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Hedge fund manager on his New York Times stake: ‘Newspapers are mostly dead, but the news isn’t’

Technology-focused hedge assets SoMa Equity Partners told investors on Monday that one of its to the fullest extent investment ideas is a stake in The New York Times Company.

“Newspapers are mostly deep, but the news isn’t dead,” Gil Simon, SoMa’s founder and chief investment dignitary, said during an interview with CNBC’s Leslie Picker at the Sohn seminar in San Francisco. “What you’ve actually seen is a pretty significant evolution in the transaction model of news, and really, The New York Times is at the forefront of that.”

Simon, in the same instant the chief investment officer of Apex Capital, likened the news system’s new model to that of up-and-coming music streaming services, which rely heavily on unswerving revenue base.

“What you’ve seen is the business moving from an analogue, advertising-based charge to an internet-based, subscription business,” he added. “And interestingly, that’s actually a think twice business model because it’s all recurring revenue and it’s digital distribution. So, it’s been a insignificant while in the making, but similar to what you’ve seen with Spotify in music, you’re absolutely seeing a similar trajectory for news.”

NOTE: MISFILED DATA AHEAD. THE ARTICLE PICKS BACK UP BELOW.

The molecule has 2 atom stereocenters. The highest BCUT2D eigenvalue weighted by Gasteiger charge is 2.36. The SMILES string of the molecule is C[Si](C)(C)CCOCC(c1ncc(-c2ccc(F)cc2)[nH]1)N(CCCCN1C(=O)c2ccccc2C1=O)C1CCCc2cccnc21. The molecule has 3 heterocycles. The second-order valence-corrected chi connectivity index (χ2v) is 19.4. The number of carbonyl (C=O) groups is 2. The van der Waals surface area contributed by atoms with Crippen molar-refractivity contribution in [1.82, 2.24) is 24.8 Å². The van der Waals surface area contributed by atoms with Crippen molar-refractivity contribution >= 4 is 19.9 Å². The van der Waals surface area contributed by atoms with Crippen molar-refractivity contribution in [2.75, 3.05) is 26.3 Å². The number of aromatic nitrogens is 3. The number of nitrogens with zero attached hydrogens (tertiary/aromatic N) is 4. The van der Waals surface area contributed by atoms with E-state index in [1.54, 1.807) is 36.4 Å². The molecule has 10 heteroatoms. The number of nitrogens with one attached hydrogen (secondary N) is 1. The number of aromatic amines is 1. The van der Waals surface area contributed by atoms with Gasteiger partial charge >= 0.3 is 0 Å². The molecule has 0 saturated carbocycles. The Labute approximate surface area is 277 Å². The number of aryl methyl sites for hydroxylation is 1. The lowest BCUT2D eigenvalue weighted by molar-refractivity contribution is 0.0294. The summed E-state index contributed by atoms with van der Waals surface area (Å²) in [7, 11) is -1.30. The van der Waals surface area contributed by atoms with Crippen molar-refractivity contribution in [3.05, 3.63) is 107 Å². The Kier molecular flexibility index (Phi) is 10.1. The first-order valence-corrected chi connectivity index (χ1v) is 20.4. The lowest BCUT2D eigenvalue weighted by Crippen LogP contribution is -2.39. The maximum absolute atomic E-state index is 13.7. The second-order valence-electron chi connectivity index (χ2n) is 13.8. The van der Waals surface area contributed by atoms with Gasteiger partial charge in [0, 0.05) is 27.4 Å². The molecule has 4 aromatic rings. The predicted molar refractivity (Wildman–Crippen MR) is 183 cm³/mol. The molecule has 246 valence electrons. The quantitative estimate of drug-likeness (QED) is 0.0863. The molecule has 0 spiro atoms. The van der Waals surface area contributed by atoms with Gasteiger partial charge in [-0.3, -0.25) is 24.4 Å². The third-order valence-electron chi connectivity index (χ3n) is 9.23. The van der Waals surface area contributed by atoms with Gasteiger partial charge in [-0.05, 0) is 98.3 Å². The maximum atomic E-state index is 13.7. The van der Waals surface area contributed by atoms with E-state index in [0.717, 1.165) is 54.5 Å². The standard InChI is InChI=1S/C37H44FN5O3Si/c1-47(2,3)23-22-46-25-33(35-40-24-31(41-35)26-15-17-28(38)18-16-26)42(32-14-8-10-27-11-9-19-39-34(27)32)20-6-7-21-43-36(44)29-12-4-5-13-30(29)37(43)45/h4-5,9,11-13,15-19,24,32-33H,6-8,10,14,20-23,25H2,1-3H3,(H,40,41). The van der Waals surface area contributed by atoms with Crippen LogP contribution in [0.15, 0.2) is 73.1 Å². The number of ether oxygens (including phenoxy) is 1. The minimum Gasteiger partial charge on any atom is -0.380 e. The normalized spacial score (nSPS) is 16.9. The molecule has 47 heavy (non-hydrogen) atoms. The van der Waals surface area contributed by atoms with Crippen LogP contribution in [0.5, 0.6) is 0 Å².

The New York Times Company’s source has climbed nearly 34 percent this year, far ahead of the S&P 500’s 1.2 percent abstain from.

Speaking about the current political discourse, Simon said that he and his mates believe that the election of President Donald Trump has brought multitudinous people into the political sphere than there had been in the abide 20 years, or even since the Vietnam War.

“More people oblige skin in the game again, when you think about the issues beyond even-handed who’s the president,” he said. “It’s some of the Supreme Court issues, it’s Roe v. Wade, it’s much deeper than good one person and so there’s an ongoing debate. We think that there’s an uplifted news cycle now that (is) probably generational.”

The Sohn conference is the West Coast variety of the investment conferences that began in New York and are best known for hedge-fund straw bosses making market-moving presentations. Presented in partnership with CNBC, the Sohn symposia benefit pediatric cancer and other causes for underserved youth.

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